Proof That Gomez Do, In Fact, Rule The Universe

Plus they're young and British! What more could you want?

There is nothing more difficult for a band than making a follow-up to a

tremendously successful debut album. Great debuts are usually fueled by a

lifetime of experience and recorded with a maximum of enthusiasm and a

minimum of interruption. The pressure to repeat the magic under public

scrutiny can destroy even the most promising artist.

On Liquid Skin, Gomez pass the sophomore test with flying colors,

though fans had plenty of reasons to be anxious. After all, Gomez emerged

from nowhere only last year with a debut that sounded like that of a group

of well-traveled American Southerners, rather than one from five Northern

Englishmen barely out of their teens. With critical reactions proving

appropriately euphoric, Gomez went platinum in their homeland and won

accolades around the globe.

Returning to the studio before the dust could settle, Gomez have clearly

worked hard to maintain momentum. Indeed, the only real criticism to be made

of Liquid Skin is that it occasionally sounds a little forced.

Singing vocals through toilet rolls and using

electric guitars as drum microphones are hints at the intensity with which

the band has attempted to vary its sound while staying true to its organic

nature.

But at their simplest, Gomez continue to come across like the wisest of old

men. The musically restrained "Revolutionary Kind" (RealAudio excerpt) is a thinly veiled attack

on dance music. And on "We Haven't Turned Around" (RealAudio excerpt), Ben Ottewell sings as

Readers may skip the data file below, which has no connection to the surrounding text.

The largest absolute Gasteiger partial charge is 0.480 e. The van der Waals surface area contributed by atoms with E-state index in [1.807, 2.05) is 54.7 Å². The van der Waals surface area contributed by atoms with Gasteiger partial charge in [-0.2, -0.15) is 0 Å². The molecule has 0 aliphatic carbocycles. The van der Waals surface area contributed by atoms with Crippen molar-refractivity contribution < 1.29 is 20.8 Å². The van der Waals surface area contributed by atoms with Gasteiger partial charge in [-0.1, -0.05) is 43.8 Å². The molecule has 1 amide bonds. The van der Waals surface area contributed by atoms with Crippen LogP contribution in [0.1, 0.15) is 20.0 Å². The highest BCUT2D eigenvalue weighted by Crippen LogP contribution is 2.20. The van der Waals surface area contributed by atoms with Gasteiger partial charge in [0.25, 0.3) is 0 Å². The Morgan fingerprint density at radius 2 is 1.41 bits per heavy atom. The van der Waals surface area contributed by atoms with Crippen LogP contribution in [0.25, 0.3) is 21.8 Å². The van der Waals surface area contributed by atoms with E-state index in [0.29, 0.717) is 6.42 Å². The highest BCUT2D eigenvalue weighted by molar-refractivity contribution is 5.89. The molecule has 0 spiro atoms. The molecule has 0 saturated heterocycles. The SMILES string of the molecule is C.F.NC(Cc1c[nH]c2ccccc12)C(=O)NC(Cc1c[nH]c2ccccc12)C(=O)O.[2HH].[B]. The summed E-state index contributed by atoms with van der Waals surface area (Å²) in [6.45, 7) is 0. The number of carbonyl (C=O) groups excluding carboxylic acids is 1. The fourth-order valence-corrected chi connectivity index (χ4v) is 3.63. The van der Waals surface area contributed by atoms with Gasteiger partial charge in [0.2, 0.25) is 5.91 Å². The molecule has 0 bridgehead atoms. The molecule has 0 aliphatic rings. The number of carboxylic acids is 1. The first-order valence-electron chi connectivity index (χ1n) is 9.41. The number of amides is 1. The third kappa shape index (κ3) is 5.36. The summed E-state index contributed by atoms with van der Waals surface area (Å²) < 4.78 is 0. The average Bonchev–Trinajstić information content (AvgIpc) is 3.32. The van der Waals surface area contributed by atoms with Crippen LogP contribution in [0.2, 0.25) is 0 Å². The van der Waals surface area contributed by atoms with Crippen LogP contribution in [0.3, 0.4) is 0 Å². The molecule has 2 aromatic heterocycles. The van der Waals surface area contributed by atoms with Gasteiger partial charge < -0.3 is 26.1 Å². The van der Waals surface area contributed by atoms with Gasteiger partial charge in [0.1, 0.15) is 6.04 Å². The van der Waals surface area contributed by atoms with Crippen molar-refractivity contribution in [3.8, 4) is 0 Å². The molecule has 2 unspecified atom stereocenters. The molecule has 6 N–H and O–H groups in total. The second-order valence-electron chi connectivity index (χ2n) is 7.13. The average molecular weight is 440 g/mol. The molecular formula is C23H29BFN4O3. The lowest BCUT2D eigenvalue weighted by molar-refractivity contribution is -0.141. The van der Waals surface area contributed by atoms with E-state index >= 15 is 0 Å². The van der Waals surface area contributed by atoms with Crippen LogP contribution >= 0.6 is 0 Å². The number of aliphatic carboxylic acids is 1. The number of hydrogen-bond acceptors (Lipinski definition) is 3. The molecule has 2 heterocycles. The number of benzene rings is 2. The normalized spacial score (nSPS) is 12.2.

sweetly as Neil Young did during his Harvest Moon phase, before the

chorus opens up into the yearning lament: "So you want to spin the world

around." The music appears to do exactly that.

More complex is the single "Bring It On," with electric guitar that sounds

like a synthesizer, a drum machine that pounds eerily and the trio of

talented singers (Ottewell, Ian Ball and Tom Gray) each taking on different

lines of the verse. "Fill My Cup" features a fuzzy bass that eventually

gives way to acoustic piano and guitar arpeggios routed through separate

speakers before those dreamy vocals take control. The magnificent finale,

"Devil Will Ride" (RealAudio excerpt), makes use of the currently hip vocoder, but its string

arrangements refer back to psychedelic-period Beatles.

A more dense album than its predecessor, Liquid Skin may prove too

complex for mainstream American tastes. But as proof that Gomez' debut was

no flash in the pan, and as evidence that young groups can follow up early

successes if allowed to do so quickly and confidently, Liquid Skin is

nothing short of a triumph.